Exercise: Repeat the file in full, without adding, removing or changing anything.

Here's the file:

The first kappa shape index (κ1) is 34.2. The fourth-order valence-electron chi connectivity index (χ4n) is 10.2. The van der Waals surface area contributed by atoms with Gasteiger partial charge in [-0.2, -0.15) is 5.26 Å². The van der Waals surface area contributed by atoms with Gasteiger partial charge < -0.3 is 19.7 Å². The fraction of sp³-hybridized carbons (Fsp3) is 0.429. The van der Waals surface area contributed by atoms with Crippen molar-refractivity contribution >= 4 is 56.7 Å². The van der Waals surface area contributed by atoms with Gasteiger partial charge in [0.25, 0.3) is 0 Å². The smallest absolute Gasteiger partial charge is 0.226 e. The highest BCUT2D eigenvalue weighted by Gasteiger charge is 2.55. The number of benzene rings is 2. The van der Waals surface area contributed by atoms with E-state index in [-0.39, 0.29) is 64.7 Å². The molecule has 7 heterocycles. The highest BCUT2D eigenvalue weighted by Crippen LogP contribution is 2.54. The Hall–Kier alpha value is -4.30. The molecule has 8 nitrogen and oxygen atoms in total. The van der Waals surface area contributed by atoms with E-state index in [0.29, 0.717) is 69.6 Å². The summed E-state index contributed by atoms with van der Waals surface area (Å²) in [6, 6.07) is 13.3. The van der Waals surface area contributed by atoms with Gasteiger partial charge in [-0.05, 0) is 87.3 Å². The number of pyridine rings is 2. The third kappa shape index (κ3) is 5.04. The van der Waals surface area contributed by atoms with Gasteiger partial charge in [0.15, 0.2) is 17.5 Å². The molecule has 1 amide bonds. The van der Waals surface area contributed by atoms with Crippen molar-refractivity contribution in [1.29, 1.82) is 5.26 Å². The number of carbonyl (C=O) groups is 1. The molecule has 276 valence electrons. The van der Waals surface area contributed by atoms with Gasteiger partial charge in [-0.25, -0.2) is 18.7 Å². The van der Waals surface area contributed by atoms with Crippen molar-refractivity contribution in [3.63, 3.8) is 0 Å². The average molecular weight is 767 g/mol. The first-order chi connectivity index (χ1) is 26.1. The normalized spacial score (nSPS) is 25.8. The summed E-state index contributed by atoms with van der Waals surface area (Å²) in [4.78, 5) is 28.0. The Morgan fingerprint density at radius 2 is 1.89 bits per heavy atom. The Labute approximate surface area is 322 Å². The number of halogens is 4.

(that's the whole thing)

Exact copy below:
The first kappa shape index (κ1) is 34.2. The fourth-order valence-electron chi connectivity index (χ4n) is 10.2. The van der Waals surface area contributed by atoms with Gasteiger partial charge in [-0.2, -0.15) is 5.26 Å². The van der Waals surface area contributed by atoms with Gasteiger partial charge < -0.3 is 19.7 Å². The fraction of sp³-hybridized carbons (Fsp3) is 0.429. The van der Waals surface area contributed by atoms with Crippen molar-refractivity contribution >= 4 is 56.7 Å². The van der Waals surface area contributed by atoms with Gasteiger partial charge in [0.25, 0.3) is 0 Å². The smallest absolute Gasteiger partial charge is 0.226 e. The highest BCUT2D eigenvalue weighted by Gasteiger charge is 2.55. The number of benzene rings is 2. The van der Waals surface area contributed by atoms with E-state index in [-0.39, 0.29) is 64.7 Å². The molecule has 7 heterocycles. The highest BCUT2D eigenvalue weighted by Crippen LogP contribution is 2.54. The Hall–Kier alpha value is -4.30. The molecule has 8 nitrogen and oxygen atoms in total. The van der Waals surface area contributed by atoms with E-state index in [0.29, 0.717) is 69.6 Å². The summed E-state index contributed by atoms with van der Waals surface area (Å²) in [6, 6.07) is 13.3. The van der Waals surface area contributed by atoms with Gasteiger partial charge in [-0.05, 0) is 87.3 Å². The number of pyridine rings is 2. The third kappa shape index (κ3) is 5.04. The van der Waals surface area contributed by atoms with Gasteiger partial charge in [0.15, 0.2) is 17.5 Å². The molecule has 1 amide bonds. The van der Waals surface area contributed by atoms with Crippen molar-refractivity contribution in [1.29, 1.82) is 5.26 Å². The number of carbonyl (C=O) groups is 1. The molecule has 276 valence electrons. The van der Waals surface area contributed by atoms with Gasteiger partial charge in [-0.25, -0.2) is 18.7 Å². The van der Waals surface area contributed by atoms with Crippen molar-refractivity contribution in [3.63, 3.8) is 0 Å². The average molecular weight is 767 g/mol. The first-order chi connectivity index (χ1) is 26.1. The normalized spacial score (nSPS) is 25.8. The summed E-state index contributed by atoms with van der Waals surface area (Å²) in [4.78, 5) is 28.0. The Morgan fingerprint density at radius 2 is 1.89 bits per heavy atom. The Labute approximate surface area is 322 Å². The number of halogens is 4.